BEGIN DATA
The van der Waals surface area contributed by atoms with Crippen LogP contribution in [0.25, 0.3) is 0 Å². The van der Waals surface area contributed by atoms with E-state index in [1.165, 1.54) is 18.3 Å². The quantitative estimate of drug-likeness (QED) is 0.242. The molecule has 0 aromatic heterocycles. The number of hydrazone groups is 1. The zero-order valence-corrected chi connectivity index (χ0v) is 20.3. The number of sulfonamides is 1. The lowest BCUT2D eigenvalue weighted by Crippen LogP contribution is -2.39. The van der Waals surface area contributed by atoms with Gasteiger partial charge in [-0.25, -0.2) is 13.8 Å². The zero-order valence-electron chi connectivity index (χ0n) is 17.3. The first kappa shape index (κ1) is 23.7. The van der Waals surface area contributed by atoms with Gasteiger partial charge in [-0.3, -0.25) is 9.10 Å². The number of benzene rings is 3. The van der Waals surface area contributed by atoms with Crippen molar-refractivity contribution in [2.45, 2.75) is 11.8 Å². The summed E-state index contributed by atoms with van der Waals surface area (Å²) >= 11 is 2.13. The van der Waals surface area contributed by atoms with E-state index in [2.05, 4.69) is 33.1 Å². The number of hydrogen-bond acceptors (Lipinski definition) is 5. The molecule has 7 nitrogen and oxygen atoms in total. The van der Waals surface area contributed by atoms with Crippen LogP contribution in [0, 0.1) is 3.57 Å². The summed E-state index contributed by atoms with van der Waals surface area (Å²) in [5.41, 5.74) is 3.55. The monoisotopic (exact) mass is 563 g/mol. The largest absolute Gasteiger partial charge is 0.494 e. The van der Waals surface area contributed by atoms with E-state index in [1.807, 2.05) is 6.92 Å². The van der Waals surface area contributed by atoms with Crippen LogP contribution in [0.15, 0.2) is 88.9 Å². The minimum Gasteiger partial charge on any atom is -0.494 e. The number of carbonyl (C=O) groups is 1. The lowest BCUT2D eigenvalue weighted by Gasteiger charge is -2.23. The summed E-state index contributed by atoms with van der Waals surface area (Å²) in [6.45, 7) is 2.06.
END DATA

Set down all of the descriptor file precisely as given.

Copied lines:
The van der Waals surface area contributed by atoms with Crippen LogP contribution in [0.25, 0.3) is 0 Å². The van der Waals surface area contributed by atoms with E-state index in [1.165, 1.54) is 18.3 Å². The quantitative estimate of drug-likeness (QED) is 0.242. The molecule has 0 aromatic heterocycles. The number of hydrazone groups is 1. The zero-order valence-corrected chi connectivity index (χ0v) is 20.3. The number of sulfonamides is 1. The lowest BCUT2D eigenvalue weighted by Crippen LogP contribution is -2.39. The van der Waals surface area contributed by atoms with Gasteiger partial charge in [-0.25, -0.2) is 13.8 Å². The zero-order valence-electron chi connectivity index (χ0n) is 17.3. The first kappa shape index (κ1) is 23.7. The van der Waals surface area contributed by atoms with Gasteiger partial charge in [-0.3, -0.25) is 9.10 Å². The number of benzene rings is 3. The van der Waals surface area contributed by atoms with Crippen molar-refractivity contribution in [2.45, 2.75) is 11.8 Å². The summed E-state index contributed by atoms with van der Waals surface area (Å²) >= 11 is 2.13. The van der Waals surface area contributed by atoms with E-state index in [2.05, 4.69) is 33.1 Å². The number of hydrogen-bond acceptors (Lipinski definition) is 5. The molecule has 7 nitrogen and oxygen atoms in total. The van der Waals surface area contributed by atoms with Crippen LogP contribution in [0, 0.1) is 3.57 Å². The summed E-state index contributed by atoms with van der Waals surface area (Å²) in [5.41, 5.74) is 3.55. The monoisotopic (exact) mass is 563 g/mol. The largest absolute Gasteiger partial charge is 0.494 e. The van der Waals surface area contributed by atoms with E-state index in [1.807, 2.05) is 6.92 Å². The van der Waals surface area contributed by atoms with Crippen LogP contribution in [0.15, 0.2) is 88.9 Å². The minimum Gasteiger partial charge on any atom is -0.494 e. The number of carbonyl (C=O) groups is 1. The lowest BCUT2D eigenvalue weighted by Gasteiger charge is -2.23. The summed E-state index contributed by atoms with van der Waals surface area (Å²) in [6.45, 7) is 2.06.